Tuesday, 27 August 2013

The Debate – Round 4: Sandals vs. Espadrilles


 The age old question that afflicts all men on a yearly cycle – am I beach ready this summer? Whilst obviously, the extent to which our winter padding still remains is of course a concern, here we examine the extent to which we can trim the verges and keep some often overlooked parts of our anatomy in line – our feet.

As an opening premise, we assume that if you are opting to don either of these items you will be doing so sockless and, controversially, well-kempt. The Sandal – possibly the earliest form of footwear today, has perhaps unfortunately become the hostage of the sartorial terrorist – the dad. Roaming around in his utility sandal, complete with adjustable Velcro and woolly argyles has meant that for generations this versatile piece has been comprehensively ignored. 

Recently however the tides have turned somewhat, possible in large part due to hyper-masculine Greeks and Romans on our screens. Importantly, this opening of our minds has meant that we can now appreciate the sandal for its virtues. Leather straps and a heavy metal buckle, all ooze the classical masculine aesthetic that ancient Rome symbolises. In terms of practicality, a simple pair of sandals merely rests between two toes. A more complex pair may have a single buckle. What cannot be emphasised enough too, is the aeration – where most shoes in summer need to be sold with their own odour eaters, the sandal keeps feet cool enough to prevent a sweaty stride in the first place. 


In the meantime, along the Mediterranean the espadrille was being created. From the Catalan word “esparto,” the tough grass used to make rope; this forms a fundamental part of the shoe even today. With soles created out of this tough rope-like material and a typically canvas upper, it is often the fashion-forward man’s summer footwear. Like the sandal, it is easy to slip on, relatively inexpensive (assuming we don’t opt for a designer’s offering) and adds a little panache to an outfit. But beware, with increased cover comes the dreaded perspiration. As a more enclosed construct, the espadrille leaves us open to smell, blisters and all manner of horrible conditions one would only associate with an athlete. The trick, here, is a pair of socks – not the dirty white ones, but those of the invisible nature. It is now possible to get a pair that will slip discreetly over the foot, whilst nestling low enough to go undetected by even the most eagled eyed passer-by.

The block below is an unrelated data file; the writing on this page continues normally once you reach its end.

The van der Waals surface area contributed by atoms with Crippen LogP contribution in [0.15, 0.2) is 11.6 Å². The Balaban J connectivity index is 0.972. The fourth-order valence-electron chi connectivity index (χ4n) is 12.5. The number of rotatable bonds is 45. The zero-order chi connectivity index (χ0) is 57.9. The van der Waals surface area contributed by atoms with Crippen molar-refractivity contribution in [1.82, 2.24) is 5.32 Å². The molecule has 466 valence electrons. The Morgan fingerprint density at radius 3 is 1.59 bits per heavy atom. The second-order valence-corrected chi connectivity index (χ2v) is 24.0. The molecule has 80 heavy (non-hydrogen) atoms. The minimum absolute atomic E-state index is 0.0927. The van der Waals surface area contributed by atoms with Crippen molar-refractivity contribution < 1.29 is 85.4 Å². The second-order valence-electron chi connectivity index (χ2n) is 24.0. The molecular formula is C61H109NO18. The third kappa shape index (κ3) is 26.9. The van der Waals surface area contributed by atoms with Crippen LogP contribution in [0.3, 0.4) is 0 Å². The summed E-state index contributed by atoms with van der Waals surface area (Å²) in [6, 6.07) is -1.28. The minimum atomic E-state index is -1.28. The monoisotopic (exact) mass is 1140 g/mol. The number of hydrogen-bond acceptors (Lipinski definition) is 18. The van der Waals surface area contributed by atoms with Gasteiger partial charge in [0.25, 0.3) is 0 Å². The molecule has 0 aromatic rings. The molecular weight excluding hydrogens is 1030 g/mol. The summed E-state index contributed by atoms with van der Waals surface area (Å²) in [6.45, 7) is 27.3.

Having mentioned being well-kempt at the beginning of this post, it is paramount that anybody who opts for the sandal approach trims, cleans and maintains their feet properly. Don’t be the one that nobody wanted to partner with in PE out of a disdain for hooves. In addition, those of us who have some Hobbit in their lineage should do their best to curtail any further growth. Yes, it goes against masculine philosophy but we present you with the following choice – King Leonidas or Frodo Baggins? Thought so. In that spirit, the floor is open to footwear – and discussion. Are sandals still “Star Trek enthusiast,” or does the espadrille prevent adequate ventilation? Perhaps, neither of these options are desirable and you’d rather don a pair of brogues?

1 comment :

  1. These sandals have great arch support (and are particularly useful for those suffering from fascistic feet). They are also very open, so the foot can breathe and perspire. page here

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